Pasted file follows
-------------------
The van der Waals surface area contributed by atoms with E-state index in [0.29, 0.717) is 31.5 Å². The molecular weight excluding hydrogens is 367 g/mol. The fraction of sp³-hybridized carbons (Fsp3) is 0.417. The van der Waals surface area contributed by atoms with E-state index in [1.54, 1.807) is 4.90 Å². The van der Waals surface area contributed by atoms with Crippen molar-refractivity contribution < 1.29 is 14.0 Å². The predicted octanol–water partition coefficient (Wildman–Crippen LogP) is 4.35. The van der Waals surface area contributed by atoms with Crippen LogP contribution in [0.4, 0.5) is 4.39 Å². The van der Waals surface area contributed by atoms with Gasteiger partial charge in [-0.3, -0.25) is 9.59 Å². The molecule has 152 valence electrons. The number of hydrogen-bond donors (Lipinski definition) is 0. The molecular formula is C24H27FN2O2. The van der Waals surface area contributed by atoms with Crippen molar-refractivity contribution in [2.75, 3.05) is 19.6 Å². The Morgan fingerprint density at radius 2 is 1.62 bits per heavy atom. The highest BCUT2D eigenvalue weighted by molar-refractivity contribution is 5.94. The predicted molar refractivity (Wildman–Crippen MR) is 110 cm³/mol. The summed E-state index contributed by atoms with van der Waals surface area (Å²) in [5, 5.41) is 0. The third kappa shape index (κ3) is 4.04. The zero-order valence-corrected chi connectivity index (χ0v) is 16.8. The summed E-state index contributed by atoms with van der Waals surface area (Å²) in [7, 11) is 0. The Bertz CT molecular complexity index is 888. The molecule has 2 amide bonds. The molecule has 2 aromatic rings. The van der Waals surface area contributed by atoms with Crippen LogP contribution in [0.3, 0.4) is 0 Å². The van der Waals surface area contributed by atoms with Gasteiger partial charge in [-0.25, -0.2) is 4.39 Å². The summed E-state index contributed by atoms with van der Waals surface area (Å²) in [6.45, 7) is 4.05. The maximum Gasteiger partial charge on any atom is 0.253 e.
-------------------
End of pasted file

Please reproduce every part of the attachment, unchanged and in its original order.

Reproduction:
The van der Waals surface area contributed by atoms with E-state index in [0.29, 0.717) is 31.5 Å². The molecular weight excluding hydrogens is 367 g/mol. The fraction of sp³-hybridized carbons (Fsp3) is 0.417. The van der Waals surface area contributed by atoms with E-state index in [1.54, 1.807) is 4.90 Å². The van der Waals surface area contributed by atoms with Crippen molar-refractivity contribution < 1.29 is 14.0 Å². The predicted octanol–water partition coefficient (Wildman–Crippen LogP) is 4.35. The van der Waals surface area contributed by atoms with Crippen LogP contribution in [0.4, 0.5) is 4.39 Å². The van der Waals surface area contributed by atoms with Gasteiger partial charge in [-0.3, -0.25) is 9.59 Å². The molecule has 152 valence electrons. The number of hydrogen-bond donors (Lipinski definition) is 0. The molecular formula is C24H27FN2O2. The van der Waals surface area contributed by atoms with Crippen molar-refractivity contribution in [2.75, 3.05) is 19.6 Å². The Morgan fingerprint density at radius 2 is 1.62 bits per heavy atom. The highest BCUT2D eigenvalue weighted by molar-refractivity contribution is 5.94. The predicted molar refractivity (Wildman–Crippen MR) is 110 cm³/mol. The summed E-state index contributed by atoms with van der Waals surface area (Å²) in [5, 5.41) is 0. The third kappa shape index (κ3) is 4.04. The zero-order valence-corrected chi connectivity index (χ0v) is 16.8. The summed E-state index contributed by atoms with van der Waals surface area (Å²) in [7, 11) is 0. The Bertz CT molecular complexity index is 888. The molecule has 2 amide bonds. The molecule has 2 aromatic rings. The van der Waals surface area contributed by atoms with Crippen LogP contribution in [0.3, 0.4) is 0 Å². The van der Waals surface area contributed by atoms with Gasteiger partial charge in [-0.25, -0.2) is 4.39 Å². The summed E-state index contributed by atoms with van der Waals surface area (Å²) in [6.45, 7) is 4.05. The maximum Gasteiger partial charge on any atom is 0.253 e.